I wrote to a number of game farm owners eventually offering Hebra and his mother free of charge to anyone who could afford the transportation costs on condition that I be allowed to come and visit him once in a while. Aquilla Lodge was the first to reply: a luxury game lodge two hours from Cape Town and 7 hours drive from the farm. They have their own game capture truck and their own private vet. I made his mother, the Zebra mare part of the package, because I thought it would be kinder not to separate them. However none of this ever materialized. A permit, which was needed in order to move the equestrians from the Eastern Cape to the Western Cape was not granted, and so the whole operation has been stalled and we are back to square one.
The whole exercise has brought up a fair amount of issues.
Growing up on a farm in the Karoo in a conservative community, where it was a risk to be different from others, I really admired Helen Martins self-determination in creating her own identity as an artist (even if she did not intend to in any formal way.) She simply began making her own world, even if it did isolate her. Her Owl House, is now categorized (by art boffins) as Outsider art. She was isolated from her family and community but withdrew into her own internal wild world of invention where she found comfort and beauty. By doing this she created an exterior world, which has become her legacy.
As a teenager, I was greatly elated and delighted by the odd visits we would get on the farm from Beezy Bailey, who was the son of one of my mothers childhood friends. He was at art school in London at the time, but he would drive from Joburg in his painted car with his bleached hair and bangled arms, spend a night on the farm and in the morning, take me for a drive to see the Owl House, before setting off on his travels.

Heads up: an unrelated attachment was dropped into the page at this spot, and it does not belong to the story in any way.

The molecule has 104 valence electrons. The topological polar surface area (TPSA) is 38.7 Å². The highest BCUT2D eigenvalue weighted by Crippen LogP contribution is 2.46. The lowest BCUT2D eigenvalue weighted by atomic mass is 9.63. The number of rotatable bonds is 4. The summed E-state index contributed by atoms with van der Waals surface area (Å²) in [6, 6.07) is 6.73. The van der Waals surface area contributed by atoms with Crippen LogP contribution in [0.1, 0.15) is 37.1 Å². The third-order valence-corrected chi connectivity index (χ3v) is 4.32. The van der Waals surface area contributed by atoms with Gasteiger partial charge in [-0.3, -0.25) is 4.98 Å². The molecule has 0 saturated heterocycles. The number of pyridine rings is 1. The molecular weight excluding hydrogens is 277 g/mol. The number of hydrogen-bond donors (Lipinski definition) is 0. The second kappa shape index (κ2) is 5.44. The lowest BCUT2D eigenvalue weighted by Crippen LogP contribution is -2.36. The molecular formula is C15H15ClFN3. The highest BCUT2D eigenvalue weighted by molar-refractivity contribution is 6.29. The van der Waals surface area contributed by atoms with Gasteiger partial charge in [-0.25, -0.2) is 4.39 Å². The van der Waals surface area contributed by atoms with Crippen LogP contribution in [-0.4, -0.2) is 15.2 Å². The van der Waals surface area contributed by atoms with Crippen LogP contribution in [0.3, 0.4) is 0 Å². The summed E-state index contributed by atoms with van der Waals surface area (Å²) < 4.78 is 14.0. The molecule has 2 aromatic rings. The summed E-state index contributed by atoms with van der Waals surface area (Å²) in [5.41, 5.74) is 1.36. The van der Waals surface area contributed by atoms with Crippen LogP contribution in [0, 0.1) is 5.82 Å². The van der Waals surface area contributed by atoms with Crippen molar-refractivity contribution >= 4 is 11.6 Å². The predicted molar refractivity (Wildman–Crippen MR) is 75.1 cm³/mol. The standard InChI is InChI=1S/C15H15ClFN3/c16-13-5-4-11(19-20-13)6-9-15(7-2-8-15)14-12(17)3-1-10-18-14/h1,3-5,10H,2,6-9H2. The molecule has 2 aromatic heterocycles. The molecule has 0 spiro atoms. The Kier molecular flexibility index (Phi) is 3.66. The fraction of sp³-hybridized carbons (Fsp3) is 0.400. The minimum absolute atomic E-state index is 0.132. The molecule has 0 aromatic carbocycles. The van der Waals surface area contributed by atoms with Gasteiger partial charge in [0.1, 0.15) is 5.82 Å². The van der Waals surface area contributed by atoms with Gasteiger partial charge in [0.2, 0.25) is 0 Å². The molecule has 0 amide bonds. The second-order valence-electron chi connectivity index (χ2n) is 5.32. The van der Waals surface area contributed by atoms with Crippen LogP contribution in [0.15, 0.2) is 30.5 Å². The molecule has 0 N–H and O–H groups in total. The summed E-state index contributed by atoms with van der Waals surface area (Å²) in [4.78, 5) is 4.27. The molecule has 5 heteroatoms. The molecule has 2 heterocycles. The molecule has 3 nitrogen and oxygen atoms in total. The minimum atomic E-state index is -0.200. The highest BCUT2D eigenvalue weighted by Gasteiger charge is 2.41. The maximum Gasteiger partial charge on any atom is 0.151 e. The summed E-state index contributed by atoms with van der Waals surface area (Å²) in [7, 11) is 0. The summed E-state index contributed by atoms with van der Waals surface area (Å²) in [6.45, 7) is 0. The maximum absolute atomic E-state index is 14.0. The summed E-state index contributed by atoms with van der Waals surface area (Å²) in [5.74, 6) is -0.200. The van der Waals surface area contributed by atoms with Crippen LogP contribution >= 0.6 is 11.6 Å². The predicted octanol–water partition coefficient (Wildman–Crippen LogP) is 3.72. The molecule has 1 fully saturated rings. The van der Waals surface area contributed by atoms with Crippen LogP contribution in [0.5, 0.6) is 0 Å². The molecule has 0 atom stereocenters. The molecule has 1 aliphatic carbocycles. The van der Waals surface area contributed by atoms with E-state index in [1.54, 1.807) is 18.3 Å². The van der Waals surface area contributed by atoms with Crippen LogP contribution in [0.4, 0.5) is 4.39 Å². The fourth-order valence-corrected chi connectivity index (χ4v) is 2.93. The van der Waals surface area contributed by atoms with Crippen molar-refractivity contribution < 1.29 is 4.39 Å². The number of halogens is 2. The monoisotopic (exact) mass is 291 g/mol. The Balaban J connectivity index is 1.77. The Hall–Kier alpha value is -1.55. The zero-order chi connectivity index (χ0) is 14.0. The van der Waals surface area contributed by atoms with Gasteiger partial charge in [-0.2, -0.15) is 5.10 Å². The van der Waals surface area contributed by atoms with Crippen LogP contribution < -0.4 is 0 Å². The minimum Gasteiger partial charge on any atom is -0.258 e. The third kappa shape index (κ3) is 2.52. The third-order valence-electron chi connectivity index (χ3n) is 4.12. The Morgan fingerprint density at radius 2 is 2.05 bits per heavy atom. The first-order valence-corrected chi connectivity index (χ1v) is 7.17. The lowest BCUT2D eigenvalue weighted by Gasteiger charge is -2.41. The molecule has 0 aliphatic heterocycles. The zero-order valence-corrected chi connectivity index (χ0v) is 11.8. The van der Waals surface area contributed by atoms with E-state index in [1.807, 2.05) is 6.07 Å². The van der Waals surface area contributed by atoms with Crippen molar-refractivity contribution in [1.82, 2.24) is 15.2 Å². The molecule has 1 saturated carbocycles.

Beezy is 50 now, and I recently attended the launch of a documentary made about him. The feature documentary is called Outsider and turned out to be an excellent portrait of Beezy who has since become a well established artist and has achieved many great things. Despite his impressive social status as well as his training in art and the collaborations he has set up with some fabulously famous international artists and musicians, he remains alone and isolated behind his creations. He has been an outsider in his own land, like Hebra, not fitting into any of the categories properly. The documentary Outsider illustrates this very well.
According to Wikipedia Outsider art is art made by the insane. It is raw, naïve art. Self-taught.
“Those works created from solitude and from pure and authentic creative impulses – where the worries of competition, acclaim and social promotion do not interfere – are, because of these very facts, more precious than the productions of professionals. After a certain familiarity with these flourishing of an exalted feverishness, lived so fully and so intensely by their authors, we cannot avoid the feeling that in relation to these works, cultural art in its entirety appears to be the game of a futile society, a fallacious parade.” — Jean Dubuffet. Place à l’incivisme (Make way for Incivism). Art and Text no.27 (December 1987 – February 1988). p.36 Dubuffet’s writing on art brut was the subject of a noted program at the Art Club of Chicago in the early 1950s.